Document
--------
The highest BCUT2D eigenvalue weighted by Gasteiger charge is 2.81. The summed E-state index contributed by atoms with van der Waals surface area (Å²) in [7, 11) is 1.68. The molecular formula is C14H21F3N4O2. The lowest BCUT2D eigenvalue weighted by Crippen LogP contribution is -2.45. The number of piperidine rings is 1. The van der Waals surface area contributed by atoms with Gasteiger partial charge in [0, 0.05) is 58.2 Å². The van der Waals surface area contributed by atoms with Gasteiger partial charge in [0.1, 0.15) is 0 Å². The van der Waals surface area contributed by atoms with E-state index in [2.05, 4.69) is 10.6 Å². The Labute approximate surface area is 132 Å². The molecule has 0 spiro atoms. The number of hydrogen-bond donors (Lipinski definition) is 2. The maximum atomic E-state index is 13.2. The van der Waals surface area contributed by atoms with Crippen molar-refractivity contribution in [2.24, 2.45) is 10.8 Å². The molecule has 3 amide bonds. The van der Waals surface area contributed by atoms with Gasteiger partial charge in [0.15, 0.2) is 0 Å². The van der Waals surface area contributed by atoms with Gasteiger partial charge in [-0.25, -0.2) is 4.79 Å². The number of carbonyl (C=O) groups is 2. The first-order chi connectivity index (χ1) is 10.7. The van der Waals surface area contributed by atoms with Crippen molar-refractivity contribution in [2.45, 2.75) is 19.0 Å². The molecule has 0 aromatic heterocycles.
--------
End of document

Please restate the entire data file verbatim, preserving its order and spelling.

The highest BCUT2D eigenvalue weighted by Gasteiger charge is 2.81. The summed E-state index contributed by atoms with van der Waals surface area (Å²) in [7, 11) is 1.68. The molecular formula is C14H21F3N4O2. The lowest BCUT2D eigenvalue weighted by Crippen LogP contribution is -2.45. The number of piperidine rings is 1. The van der Waals surface area contributed by atoms with Gasteiger partial charge in [0, 0.05) is 58.2 Å². The van der Waals surface area contributed by atoms with Gasteiger partial charge in [0.1, 0.15) is 0 Å². The van der Waals surface area contributed by atoms with E-state index in [2.05, 4.69) is 10.6 Å². The Labute approximate surface area is 132 Å². The molecule has 0 spiro atoms. The number of hydrogen-bond donors (Lipinski definition) is 2. The maximum atomic E-state index is 13.2. The van der Waals surface area contributed by atoms with Crippen molar-refractivity contribution in [2.24, 2.45) is 10.8 Å². The molecule has 3 amide bonds. The van der Waals surface area contributed by atoms with Gasteiger partial charge in [0.15, 0.2) is 0 Å². The van der Waals surface area contributed by atoms with Gasteiger partial charge in [-0.25, -0.2) is 4.79 Å². The number of carbonyl (C=O) groups is 2. The first-order chi connectivity index (χ1) is 10.7. The van der Waals surface area contributed by atoms with Crippen molar-refractivity contribution in [2.45, 2.75) is 19.0 Å². The molecule has 0 aromatic heterocycles.